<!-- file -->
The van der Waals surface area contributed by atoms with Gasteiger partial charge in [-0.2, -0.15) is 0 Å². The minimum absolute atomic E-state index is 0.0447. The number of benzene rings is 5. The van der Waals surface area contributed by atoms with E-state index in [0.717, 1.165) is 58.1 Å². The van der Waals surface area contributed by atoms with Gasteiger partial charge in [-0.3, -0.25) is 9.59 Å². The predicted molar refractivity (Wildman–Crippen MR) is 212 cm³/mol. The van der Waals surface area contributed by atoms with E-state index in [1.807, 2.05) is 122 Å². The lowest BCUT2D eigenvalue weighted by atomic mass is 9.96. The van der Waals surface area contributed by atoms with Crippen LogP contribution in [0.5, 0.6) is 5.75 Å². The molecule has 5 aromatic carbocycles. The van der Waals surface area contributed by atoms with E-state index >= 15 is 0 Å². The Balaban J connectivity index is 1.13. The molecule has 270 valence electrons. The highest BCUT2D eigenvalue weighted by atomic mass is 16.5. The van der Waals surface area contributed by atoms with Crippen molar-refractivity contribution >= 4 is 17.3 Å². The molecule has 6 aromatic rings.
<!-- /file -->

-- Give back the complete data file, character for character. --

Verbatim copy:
The van der Waals surface area contributed by atoms with Gasteiger partial charge in [-0.2, -0.15) is 0 Å². The minimum absolute atomic E-state index is 0.0447. The number of benzene rings is 5. The van der Waals surface area contributed by atoms with E-state index in [0.717, 1.165) is 58.1 Å². The van der Waals surface area contributed by atoms with Gasteiger partial charge in [-0.3, -0.25) is 9.59 Å². The predicted molar refractivity (Wildman–Crippen MR) is 212 cm³/mol. The van der Waals surface area contributed by atoms with E-state index in [1.807, 2.05) is 122 Å². The lowest BCUT2D eigenvalue weighted by atomic mass is 9.96. The van der Waals surface area contributed by atoms with Crippen LogP contribution in [0.5, 0.6) is 5.75 Å². The molecule has 5 aromatic carbocycles. The van der Waals surface area contributed by atoms with E-state index >= 15 is 0 Å². The Balaban J connectivity index is 1.13. The molecule has 270 valence electrons. The highest BCUT2D eigenvalue weighted by atomic mass is 16.5. The van der Waals surface area contributed by atoms with Crippen molar-refractivity contribution >= 4 is 17.3 Å². The molecule has 6 aromatic rings.